Seniors exhibit art at Mosely Gallery

  • Thursday, April 26, 2012

    PRINCESS ANNE, MD-(April 23, 2012) The work of a half dozen fine arts students graduating in May from the University of Maryland Eastern Shore are featured in an exhibit, "Starving Artists?"  The art show is on display in the Mosely Gallery through a closing reception May 17 from 4-6 p.m. 

    Featured artists include Cynthia Anais, design illustration; Michael Carmean, sequential (comic book) art; Alicia Critchfield, traditional and digital photography; Keith Elder, sequential art; Chris Perkins, traditional and digital illustrations; and Lamar Waul, photography.

    "I have seen the development of each of these dedicated student artists," said Christopher Harrington, interim chair, UMES Department of Fine Arts.  "The show is unified and it was a slightly terrifying thrill to see them paint a group mural on the entire wall of the gallery. It was good to see such a collaborative effort."

    Anais, a native of Martinique in the French Caribbean, describes her work as "vivid and colorful" much like her island home.  "My creations are the expression of my life experiences, my beliefs and my culture," she said.  Growing up, she said, she would use random material found from objects and vegetation and combine them into her "creations."  Today she enjoys "playing with different types of paint and pencils, assembling diverse materials and using amazing digital effects."

    Locals Mike Carmean of Snow Hill and Alicia Critchfield of Westover, using different mediums, both see themselves as realists exploring everyday life and its challenges.  Carmean said, "I not only give my characters lines, colors and environments-I give them life.  It is not enough to create (comic book) characters in the nature of good and evil, you have to take a piece of yourself and breathe life into them."    Critchfield said the most important aspect of her photography "lies not with the actual subject, but the message:  be bold, be different, be yourself and above all else, believe in yourself."  Most of her work is unplanned, she said.  "Much like life itself, it just happens."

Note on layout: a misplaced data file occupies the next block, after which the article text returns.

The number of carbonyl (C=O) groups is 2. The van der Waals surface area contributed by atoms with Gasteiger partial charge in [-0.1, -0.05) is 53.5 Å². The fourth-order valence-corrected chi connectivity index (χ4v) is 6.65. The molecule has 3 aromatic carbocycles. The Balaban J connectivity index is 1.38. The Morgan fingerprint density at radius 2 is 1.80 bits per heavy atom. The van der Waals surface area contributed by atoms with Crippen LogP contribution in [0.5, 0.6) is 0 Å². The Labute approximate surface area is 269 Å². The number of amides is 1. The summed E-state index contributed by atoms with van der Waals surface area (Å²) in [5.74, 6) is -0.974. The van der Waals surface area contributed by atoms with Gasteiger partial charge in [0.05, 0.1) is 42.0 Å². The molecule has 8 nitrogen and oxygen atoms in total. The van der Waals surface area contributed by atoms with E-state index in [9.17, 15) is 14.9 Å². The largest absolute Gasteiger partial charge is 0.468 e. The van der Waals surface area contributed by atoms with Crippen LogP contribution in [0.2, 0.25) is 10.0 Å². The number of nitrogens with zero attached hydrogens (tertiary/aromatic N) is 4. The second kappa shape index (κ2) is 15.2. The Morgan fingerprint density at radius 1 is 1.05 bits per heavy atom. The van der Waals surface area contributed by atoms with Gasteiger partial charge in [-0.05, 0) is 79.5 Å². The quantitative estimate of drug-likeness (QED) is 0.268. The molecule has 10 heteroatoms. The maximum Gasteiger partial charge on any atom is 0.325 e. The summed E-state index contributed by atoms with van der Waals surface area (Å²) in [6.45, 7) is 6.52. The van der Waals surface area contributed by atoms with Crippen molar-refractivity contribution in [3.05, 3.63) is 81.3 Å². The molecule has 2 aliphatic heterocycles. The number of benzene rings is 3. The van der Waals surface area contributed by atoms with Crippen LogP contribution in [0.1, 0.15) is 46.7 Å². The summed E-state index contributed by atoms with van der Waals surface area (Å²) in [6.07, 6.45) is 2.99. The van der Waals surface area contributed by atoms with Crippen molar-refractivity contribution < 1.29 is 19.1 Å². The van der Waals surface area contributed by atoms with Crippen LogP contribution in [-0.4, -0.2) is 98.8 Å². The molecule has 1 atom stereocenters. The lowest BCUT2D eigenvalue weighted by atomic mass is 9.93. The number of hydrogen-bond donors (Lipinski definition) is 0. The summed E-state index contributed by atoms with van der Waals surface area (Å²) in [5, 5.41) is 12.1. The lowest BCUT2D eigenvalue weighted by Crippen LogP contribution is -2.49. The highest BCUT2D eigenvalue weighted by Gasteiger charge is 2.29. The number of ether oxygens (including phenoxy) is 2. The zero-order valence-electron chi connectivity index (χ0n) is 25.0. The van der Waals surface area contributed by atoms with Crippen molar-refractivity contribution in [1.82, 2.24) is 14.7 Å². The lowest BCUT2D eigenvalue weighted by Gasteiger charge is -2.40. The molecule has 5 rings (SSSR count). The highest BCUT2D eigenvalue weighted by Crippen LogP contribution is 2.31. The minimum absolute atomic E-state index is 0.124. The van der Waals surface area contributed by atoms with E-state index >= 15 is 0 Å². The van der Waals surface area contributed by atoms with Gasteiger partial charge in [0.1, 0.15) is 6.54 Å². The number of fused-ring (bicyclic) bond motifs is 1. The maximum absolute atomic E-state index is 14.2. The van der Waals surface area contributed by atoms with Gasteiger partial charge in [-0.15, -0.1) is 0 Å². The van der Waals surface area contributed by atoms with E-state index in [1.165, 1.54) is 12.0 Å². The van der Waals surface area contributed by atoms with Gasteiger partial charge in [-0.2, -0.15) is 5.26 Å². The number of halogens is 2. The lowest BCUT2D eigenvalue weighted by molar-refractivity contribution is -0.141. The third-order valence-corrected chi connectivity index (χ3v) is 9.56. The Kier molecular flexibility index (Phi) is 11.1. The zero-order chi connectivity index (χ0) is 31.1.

Also adding their creative talents to the exhibit are:  Elder of Upper Marlboro, Md.; Perkins of Northwest, D.C.; and Waul from St. Leonard, Md.  Elder describes himself as being among "a new generation of (comic book) artists."  Creating extreme "over the top" animated action sequences with narrative emotion is his niche.  "I do gesture drawings of dynamic poses to capture the emotion I want the character to express," he said. 

    Perkins likes taking something from the real world and transforming it into a work of art.  "It is as though I'm giving objects that many people consider ordinary a chance to show that they have an esthetic appeal," he said.  Perkins enjoys working digitally, because it "ushers in an array of creative features at my fingertips."

    Lighting his subjects from above and on the right side gives Waul's photography a dramatic effect.  "If anybody knows me, they know I am dramatic at times," he said.  Waul strives to be different and push the limits, he said.  "I have an open mind to new ideas, while staying true to my beliefs and